I believe most of the indicators are the right ones in terms of the levers to support teachers and leaders. I believe we need to take a look at the tools, engage teachers and principals to make revisions. Now that the tools have been in use, I am in favor of stepping back and determine whether we can make it more relevant to what’s happening in classrooms today. This must happen at the same time that we should reconsider our accountability tools so that the two are aligned. 

Teacher Burnout in Georgia, a recent report from the Georgia Department of Education, highlighted challenges that have made it more difficult to attract and retain teachers, an issue PAGE members have repeatedly raised. How can the state attract more individuals to the teaching profession and encourage them to stay? 

I believe the best tool to attract new teachers is to retain the teachers we currently have and finally take action on the things PAGE and individual teachers have been saying for more than a decade. I don’t think we can attract new teachers if current teachers are frustrated and feel unheard. As Superintendent, addressing teacher burnout is my top priority after school safety. This issue has lingered for more than a decade with no real leadership from state superintendents. Here are some things I will do when elected.

1. Create the Office of the Teacher Advocate. In this office the full-time staff will solely focus on addressing teacher burnout, listening to teachers, creating partnerships with community and business organizations to provide resources to teachers, and will ensure teachers are involved in EVERY policy making process of the DOE. This speaks to my commitment to teachers and ongoing dedication to retaining and then attracting teachers to Georgia schools. 
 

2. I will work with the legislature to raise the starting salary for teachers across the state to $65k. Teachers should not have to work two jobs and I am committed to working with the state and local districts to identify the funds to do this.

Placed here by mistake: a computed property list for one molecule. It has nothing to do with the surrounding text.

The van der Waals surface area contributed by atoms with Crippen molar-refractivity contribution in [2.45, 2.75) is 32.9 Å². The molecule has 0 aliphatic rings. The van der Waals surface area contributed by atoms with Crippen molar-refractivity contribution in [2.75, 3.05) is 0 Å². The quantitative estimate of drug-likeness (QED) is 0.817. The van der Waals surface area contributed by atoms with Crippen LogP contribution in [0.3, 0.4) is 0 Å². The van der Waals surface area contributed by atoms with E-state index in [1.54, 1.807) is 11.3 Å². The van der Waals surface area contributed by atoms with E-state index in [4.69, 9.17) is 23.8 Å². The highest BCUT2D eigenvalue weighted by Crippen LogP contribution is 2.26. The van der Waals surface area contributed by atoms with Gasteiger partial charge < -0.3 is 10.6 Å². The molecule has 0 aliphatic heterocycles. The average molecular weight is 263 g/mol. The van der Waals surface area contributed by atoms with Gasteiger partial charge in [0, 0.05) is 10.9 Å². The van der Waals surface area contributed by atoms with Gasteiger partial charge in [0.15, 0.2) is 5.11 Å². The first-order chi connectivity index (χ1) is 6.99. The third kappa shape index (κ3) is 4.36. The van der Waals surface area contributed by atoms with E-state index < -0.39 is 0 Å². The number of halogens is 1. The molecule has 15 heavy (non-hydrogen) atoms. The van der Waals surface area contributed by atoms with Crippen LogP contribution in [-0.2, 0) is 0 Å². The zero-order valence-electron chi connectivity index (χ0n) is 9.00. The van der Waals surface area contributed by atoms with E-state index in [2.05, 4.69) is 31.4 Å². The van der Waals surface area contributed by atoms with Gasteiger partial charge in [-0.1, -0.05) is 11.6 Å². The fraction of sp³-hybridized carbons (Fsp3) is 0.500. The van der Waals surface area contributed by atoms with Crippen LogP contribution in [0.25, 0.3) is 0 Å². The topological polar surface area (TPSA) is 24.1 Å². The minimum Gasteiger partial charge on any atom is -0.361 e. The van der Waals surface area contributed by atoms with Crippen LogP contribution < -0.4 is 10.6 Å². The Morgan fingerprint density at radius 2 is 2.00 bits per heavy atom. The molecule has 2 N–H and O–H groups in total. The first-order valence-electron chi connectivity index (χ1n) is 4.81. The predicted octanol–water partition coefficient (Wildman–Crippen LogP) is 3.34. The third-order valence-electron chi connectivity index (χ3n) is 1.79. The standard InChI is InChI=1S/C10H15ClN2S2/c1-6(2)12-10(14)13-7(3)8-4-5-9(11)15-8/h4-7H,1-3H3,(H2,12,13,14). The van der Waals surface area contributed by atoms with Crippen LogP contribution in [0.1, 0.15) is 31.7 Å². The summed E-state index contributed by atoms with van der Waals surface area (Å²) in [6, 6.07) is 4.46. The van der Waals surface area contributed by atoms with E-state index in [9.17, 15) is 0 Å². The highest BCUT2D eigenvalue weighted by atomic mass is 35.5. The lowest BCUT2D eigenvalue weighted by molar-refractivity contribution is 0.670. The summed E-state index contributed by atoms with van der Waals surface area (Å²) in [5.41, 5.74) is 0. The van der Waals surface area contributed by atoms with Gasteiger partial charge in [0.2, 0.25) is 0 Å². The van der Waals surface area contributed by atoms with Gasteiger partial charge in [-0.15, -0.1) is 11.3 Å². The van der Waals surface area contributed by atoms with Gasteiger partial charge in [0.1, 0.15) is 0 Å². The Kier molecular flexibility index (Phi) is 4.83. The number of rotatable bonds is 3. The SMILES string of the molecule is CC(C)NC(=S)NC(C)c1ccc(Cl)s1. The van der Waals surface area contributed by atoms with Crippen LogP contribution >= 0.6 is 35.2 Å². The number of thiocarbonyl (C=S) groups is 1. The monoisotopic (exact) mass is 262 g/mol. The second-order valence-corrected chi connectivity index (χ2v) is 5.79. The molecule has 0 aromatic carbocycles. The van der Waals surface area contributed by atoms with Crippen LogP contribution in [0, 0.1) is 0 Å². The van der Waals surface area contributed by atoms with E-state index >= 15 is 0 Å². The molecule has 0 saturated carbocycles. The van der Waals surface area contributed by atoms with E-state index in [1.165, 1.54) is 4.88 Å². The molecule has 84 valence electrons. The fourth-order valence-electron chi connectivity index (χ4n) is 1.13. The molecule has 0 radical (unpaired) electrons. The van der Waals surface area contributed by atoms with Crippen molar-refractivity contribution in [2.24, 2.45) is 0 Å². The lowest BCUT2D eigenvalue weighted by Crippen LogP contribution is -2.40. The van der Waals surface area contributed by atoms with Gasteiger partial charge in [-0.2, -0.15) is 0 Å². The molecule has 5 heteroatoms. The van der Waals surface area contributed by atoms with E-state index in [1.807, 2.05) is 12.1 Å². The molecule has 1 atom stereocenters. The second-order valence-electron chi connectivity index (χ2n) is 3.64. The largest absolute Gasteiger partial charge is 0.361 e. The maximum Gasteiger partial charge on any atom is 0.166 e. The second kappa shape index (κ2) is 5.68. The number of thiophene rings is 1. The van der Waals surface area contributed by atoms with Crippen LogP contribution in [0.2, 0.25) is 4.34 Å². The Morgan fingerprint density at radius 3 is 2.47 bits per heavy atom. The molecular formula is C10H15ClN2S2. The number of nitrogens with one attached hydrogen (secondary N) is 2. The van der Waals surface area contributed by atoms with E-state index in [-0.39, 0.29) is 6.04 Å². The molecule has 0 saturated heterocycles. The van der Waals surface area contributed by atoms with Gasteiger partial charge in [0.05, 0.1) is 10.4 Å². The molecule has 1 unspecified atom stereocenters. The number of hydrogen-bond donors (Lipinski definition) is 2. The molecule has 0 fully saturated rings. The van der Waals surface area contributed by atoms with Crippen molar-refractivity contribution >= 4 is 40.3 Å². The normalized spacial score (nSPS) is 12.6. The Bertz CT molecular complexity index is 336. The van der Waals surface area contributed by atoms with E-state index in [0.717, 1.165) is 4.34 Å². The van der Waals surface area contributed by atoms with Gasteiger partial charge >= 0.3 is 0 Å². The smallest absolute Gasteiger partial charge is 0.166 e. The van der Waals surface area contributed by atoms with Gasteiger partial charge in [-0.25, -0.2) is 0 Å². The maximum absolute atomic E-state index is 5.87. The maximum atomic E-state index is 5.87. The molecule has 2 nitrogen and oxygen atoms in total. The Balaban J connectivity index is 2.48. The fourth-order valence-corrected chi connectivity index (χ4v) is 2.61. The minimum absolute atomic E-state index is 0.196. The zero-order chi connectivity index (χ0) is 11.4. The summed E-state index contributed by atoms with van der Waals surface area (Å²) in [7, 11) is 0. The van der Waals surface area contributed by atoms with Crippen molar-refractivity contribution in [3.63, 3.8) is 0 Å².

3. I will address the high stakes testing issue and work to align our testing system with districts so that we aren’t over testing and adding too much pressure to educators or students. 
 

4. I will work with the legislature to enact three laws. 

  • One that requires teachers to have an uninterrupted planning time during the school day. It cannot be interrupted with staff or other meetings, so that  teachers can focus on planning, preparation and collaboration. 

  • I will also work with the legislature to enact a law that gives teachers with children time off so they can attend parent teacher conferences or other school related activities for their own children. 

  • I will work with the legislature to identify funds for school districts to offer  mental health days for teachers. 
     

​5. I will work with partners in the faith, business, and non-profit entities to create a marketing campaign to restore the level of respect and admiration for the field of education and educators. 
 

6. I will create statewide celebrations and an award system for teachers to show appreciation constantly and consistently for teachers including an annual event to celebrate teachers across the state for great teaching, relationships with students, going the extra mile, and educational excellence. 

7. As a former state legislator (the only candidate for this office to serve in the legislature in at least 20 years), I will stand up for teachers when I see bills being introduced that will instill fear or frustration in teachers and will serve as a champion for teachers both in the legislative process and the rule making process at the state board level. For too long, teachers have not had a champion serving in these roles. 

8. Provide a training program for principals to teach best practices for leading and managing schools. We know that school leadership impacts teacher retention. I believe developing school leaders who create a supportive and positive environment for teachers will greatly impact teacher satisfaction as well.

 

I believe that these efforts will significantly address teacher burnout of current teachers as well as change the way we view education and educators. Once we do that and Georgia teachers can feel pride for their profession again, we will dramatically increase the number of teachers in our pipeline. 

Principals have a significant effect on teacher retention and, in turn, on student outcomes. How can the state recruit and support principals and assistant principals to improve their retention?